Ameer, R. & Othman, R. (2011), Sustainability Practices and Corporate Financial Performance: A Study Based on the Top Global Corporations. Springer Science+Business Media B.V. 2011

Berg, N. (2002). Non-response bias. School of Social Sciences. University of Texas, Dallas. Available on line:

Bibby, A. (2004). Financial participation by employees in co-operatives in Britain. Journal of co-operative studies 37 (111), 5-6.

Bradley, K. & Gelb, A. (1983). Worker + capitalism = the new industrial relations. London: Heinemann Educational Books Ltd.

Bryman, A. & Cramer, D. (2005). Quantitative data analysis with SPSS 12 and 13. New York: Routledge.

Cockerton, P., Gilmour-White, T. Pearce, J & Whyatt, A. (1980). Workers co-operatives: A Handbook. Aberdeen: Aberdeen People’s Press Ltd.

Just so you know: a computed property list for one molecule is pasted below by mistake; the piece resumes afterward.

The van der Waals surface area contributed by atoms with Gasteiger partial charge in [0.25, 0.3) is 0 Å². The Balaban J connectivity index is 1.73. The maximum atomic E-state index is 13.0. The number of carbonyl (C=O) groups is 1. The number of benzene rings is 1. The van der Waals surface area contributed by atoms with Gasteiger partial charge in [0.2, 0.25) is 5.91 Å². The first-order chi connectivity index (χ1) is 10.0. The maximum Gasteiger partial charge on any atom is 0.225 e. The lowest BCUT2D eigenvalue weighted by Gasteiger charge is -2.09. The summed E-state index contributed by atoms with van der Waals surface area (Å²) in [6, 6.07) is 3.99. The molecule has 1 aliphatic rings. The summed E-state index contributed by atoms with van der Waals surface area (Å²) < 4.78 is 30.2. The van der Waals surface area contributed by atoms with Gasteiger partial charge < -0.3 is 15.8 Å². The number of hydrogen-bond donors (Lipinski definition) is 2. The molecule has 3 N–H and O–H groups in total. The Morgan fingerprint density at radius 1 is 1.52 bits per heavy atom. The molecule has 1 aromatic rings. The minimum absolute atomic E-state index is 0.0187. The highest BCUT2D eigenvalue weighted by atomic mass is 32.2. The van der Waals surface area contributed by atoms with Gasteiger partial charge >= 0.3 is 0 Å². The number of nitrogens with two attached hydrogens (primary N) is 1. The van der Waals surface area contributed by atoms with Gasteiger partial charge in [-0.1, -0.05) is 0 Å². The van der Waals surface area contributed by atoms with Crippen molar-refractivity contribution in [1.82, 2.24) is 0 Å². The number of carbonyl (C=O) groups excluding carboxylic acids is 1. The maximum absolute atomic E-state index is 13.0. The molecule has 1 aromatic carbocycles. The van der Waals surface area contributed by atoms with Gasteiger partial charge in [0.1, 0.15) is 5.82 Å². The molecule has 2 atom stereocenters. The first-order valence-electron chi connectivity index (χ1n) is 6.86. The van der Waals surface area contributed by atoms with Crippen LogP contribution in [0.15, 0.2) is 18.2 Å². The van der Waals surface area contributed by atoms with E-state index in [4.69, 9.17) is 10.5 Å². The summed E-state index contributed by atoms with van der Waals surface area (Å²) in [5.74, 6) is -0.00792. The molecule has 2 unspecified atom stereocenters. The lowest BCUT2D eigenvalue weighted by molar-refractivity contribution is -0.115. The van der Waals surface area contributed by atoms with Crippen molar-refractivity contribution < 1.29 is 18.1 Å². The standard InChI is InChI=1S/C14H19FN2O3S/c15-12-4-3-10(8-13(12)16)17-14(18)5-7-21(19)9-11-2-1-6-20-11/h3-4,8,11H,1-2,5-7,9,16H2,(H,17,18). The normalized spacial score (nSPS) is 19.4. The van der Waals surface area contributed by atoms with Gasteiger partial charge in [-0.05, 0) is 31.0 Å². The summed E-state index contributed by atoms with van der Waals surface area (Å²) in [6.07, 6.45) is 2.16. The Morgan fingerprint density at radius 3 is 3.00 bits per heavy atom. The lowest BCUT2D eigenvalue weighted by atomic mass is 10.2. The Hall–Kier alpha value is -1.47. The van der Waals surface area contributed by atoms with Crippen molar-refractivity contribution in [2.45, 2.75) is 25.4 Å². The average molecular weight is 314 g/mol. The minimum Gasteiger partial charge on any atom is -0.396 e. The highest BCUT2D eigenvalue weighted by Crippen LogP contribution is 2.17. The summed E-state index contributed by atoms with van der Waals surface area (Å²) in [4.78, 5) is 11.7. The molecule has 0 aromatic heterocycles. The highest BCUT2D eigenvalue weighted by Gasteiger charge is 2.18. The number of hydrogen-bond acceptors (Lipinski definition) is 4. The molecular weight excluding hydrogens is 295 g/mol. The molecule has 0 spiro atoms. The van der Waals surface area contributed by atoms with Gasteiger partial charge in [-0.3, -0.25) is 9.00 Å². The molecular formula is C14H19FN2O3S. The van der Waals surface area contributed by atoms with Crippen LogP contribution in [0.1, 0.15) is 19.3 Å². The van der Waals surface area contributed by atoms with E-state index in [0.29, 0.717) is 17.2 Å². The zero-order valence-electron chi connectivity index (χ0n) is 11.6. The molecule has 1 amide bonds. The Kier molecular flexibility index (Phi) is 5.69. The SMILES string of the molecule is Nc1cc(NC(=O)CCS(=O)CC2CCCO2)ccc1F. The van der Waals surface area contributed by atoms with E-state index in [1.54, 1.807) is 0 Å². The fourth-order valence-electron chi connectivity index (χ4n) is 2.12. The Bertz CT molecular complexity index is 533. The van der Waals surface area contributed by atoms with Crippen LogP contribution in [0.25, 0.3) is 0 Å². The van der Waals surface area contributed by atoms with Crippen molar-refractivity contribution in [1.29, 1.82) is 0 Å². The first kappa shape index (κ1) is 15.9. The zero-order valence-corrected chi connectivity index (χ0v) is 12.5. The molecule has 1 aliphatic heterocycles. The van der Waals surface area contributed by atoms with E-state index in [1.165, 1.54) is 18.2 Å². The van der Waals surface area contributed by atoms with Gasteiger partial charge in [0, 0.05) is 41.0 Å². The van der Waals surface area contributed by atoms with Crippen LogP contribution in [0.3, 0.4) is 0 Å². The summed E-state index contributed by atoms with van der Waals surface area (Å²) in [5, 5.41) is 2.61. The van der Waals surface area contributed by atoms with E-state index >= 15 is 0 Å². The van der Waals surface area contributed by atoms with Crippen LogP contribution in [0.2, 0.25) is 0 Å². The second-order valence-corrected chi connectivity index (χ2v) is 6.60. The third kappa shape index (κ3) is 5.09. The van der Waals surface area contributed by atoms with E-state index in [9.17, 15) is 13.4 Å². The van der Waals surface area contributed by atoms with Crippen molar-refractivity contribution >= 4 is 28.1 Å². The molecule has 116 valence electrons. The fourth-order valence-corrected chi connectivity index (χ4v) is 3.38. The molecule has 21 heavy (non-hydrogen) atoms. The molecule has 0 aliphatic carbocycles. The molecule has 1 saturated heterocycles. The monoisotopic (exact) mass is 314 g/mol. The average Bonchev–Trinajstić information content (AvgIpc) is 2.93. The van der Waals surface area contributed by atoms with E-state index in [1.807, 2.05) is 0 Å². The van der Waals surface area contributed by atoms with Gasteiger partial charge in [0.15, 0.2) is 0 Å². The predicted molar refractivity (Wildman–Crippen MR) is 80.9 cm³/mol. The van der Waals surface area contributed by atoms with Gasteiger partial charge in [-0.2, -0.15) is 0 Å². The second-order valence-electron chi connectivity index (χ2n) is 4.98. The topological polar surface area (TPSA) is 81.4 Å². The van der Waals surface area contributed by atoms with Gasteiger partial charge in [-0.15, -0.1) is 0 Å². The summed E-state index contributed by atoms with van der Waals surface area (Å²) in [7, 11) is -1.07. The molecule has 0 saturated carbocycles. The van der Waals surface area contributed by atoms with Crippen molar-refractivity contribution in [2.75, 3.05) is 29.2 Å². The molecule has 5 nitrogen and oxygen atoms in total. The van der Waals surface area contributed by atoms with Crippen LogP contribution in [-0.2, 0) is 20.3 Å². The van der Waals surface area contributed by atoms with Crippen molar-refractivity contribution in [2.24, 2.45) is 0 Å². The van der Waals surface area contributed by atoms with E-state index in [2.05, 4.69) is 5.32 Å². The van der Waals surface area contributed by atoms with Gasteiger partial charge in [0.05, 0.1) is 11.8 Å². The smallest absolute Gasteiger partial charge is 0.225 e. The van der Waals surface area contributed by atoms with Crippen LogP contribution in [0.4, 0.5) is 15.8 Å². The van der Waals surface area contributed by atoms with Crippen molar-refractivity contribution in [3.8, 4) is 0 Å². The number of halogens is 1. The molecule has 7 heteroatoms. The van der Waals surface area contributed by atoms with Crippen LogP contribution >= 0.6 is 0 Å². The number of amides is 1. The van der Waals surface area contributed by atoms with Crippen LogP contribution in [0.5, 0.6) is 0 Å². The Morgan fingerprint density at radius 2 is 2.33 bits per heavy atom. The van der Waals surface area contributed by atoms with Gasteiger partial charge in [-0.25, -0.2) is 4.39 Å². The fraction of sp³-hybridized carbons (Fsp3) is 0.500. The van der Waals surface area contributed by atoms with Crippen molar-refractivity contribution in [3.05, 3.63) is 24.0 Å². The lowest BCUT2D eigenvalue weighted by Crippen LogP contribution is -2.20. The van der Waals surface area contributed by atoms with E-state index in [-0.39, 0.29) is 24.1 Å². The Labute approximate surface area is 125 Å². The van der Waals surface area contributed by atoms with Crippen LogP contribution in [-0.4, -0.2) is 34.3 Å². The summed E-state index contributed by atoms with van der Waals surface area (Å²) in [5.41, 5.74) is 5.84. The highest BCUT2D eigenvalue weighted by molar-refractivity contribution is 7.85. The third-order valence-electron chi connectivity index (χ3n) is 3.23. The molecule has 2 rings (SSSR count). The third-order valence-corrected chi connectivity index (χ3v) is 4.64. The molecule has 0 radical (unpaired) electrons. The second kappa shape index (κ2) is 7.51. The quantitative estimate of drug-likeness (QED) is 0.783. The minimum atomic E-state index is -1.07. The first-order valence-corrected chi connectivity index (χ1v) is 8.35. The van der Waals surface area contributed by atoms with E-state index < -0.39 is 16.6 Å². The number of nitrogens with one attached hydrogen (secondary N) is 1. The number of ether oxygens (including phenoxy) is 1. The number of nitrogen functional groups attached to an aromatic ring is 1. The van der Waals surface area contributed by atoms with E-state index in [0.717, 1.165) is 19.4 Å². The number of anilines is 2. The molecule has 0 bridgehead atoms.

Cornforth, C. (1983). Some factors affecting the success or failure of worker co-operatives: A review of empirical research in the United Kingdom. Economic and Industrial Democracy 4: 163 - 190

Co-operative-UK. (2004). Demonstrating co-operative difference: Key social and co-operative performance indicators. Manchester: Co-operative-UK

Davies, P. (1996). Facilitating co-operative management development. Coop dialogue 4 (4).

European Commission. (2005).

Fairbairn, B. (2003). Three strategic concepts for the guidance of co-operatives: Linkage, transparency and cognition. Saskatoon, SK: Department of Agricultural Economics, University of Saskatchewan.

Field, A. (2005). Discovering statistics using SPSS. London: SAGE publications Ltd.

Freeman RE. 1984. Strategic management: a stakeholder approach. Pitman Publishing Inc

Hansen, G. B., Coontz, E. K. & Malan, A. (1997) Steps to Starting a worker co-op. The Center for Co-operatives, University of California, Davis.